As you rummage your way through your groaning hamper, searching between the now squashed finger food and the leaking thermos flask, the good time you were looking for slinks away into the bushes, leaving you with excess packaging, too much food and a dismal sense of what could have been.
To take the edge off, you and your companion might want a drink, but as you had to drive a distance to get here, you can’t. And pop goes your idyllic getaway, unlike the bottle of Prosecco, which sits, unused and forlorn at the bottom of your hamper, waiting for you to lug it all the way home again. The disenchantment is intense. That gnawing feeling of failure seems to have a bigger appetite than you do. You resolve to not bother again, or perhaps to see what might be on offer in the nearest pub the next time someone suggests eating outside.
Throwing a good picnic is a serious business. But worry not. Once an inveterate agoraphobe, I have now become the most ardent of al-fresco-philes. I believe I've found the surest way to make picnics the enjoyable experiences they're meant to be again. To help with this, I've sought out experts in their fields, their back gardens, and National Trust picnic sites.
And so it is I’ve now compiled a short list of tips on how to turn your picnic into a pic-nice.
If you will indulge me, I will share a select few tips with you now.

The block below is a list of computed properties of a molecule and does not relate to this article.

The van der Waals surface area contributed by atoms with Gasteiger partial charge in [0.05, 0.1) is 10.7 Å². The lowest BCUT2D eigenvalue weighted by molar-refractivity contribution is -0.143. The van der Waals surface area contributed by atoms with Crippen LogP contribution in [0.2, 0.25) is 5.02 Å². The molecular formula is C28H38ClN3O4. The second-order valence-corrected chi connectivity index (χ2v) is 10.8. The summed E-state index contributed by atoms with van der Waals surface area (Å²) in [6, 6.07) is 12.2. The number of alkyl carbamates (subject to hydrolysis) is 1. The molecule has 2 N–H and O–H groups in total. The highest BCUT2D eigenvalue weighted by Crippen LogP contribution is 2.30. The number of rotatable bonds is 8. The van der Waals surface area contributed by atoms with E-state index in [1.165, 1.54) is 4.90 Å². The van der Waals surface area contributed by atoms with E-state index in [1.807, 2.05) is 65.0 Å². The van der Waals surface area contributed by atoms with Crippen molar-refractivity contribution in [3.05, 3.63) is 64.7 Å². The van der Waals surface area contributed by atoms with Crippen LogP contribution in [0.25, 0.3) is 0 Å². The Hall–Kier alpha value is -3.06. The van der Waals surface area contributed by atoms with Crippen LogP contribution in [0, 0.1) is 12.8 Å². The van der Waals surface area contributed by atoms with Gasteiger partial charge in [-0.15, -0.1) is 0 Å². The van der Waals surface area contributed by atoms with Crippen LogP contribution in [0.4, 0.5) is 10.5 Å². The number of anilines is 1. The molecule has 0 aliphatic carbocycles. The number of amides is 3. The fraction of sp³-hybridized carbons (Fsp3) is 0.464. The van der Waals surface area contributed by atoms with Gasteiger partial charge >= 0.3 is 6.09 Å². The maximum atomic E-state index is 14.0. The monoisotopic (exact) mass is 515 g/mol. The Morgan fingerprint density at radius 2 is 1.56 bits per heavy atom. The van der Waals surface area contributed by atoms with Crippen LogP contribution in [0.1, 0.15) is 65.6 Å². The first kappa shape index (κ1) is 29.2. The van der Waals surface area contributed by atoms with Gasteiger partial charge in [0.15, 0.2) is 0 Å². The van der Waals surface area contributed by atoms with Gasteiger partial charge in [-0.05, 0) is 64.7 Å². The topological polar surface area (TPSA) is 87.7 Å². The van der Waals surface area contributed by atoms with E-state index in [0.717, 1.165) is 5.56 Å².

1) Less Is More Avoid the temptation to pack too much. It will prove difficult to carry it to your picnic spot, and you will likely have to carry the majority of it back with you anyway. Pack light, and aim for quality food over quantity.
2) Plan Your Spontaneity
Seemingly a contradiction in terms, this is one of the best bits of advice you can have. If you know what you would like to take and where you are going to go when a picnic opportunity next presents itself, you can be on the way at the drop of a hat and allow for the good times to arrive. Often the best trips appear to be organic and spontaneous, but are rarely completely so.
Somewhere nearby, or easy to get to. Good parking, and preferably, at the top of a hill. You’ll have better views, and the walk back down will be far easier. Also, search around for a less-well known spot. Not too popular, so that you will avoid the crowds and have a much more blissful experience. I’d share my favourite locations with you, but… that would defeat the purpose wouldn’t it?
It is vital to stay cool, and have something everyone can enjoy. Since we discovered the Van Nahmen Frucht-Secco range, they now feature in all our picnics. All of the fizz, with none of the alcohol make this a sure hit.
5) Sweet and Savoury.
Never overdo it with one or the other. We used to take two sweet items with us. One was to serve as a propitiatory offering to the local insect-life, allowing enough of a distraction to allow for snatching mouthfuls in between dives under the blanket for cover.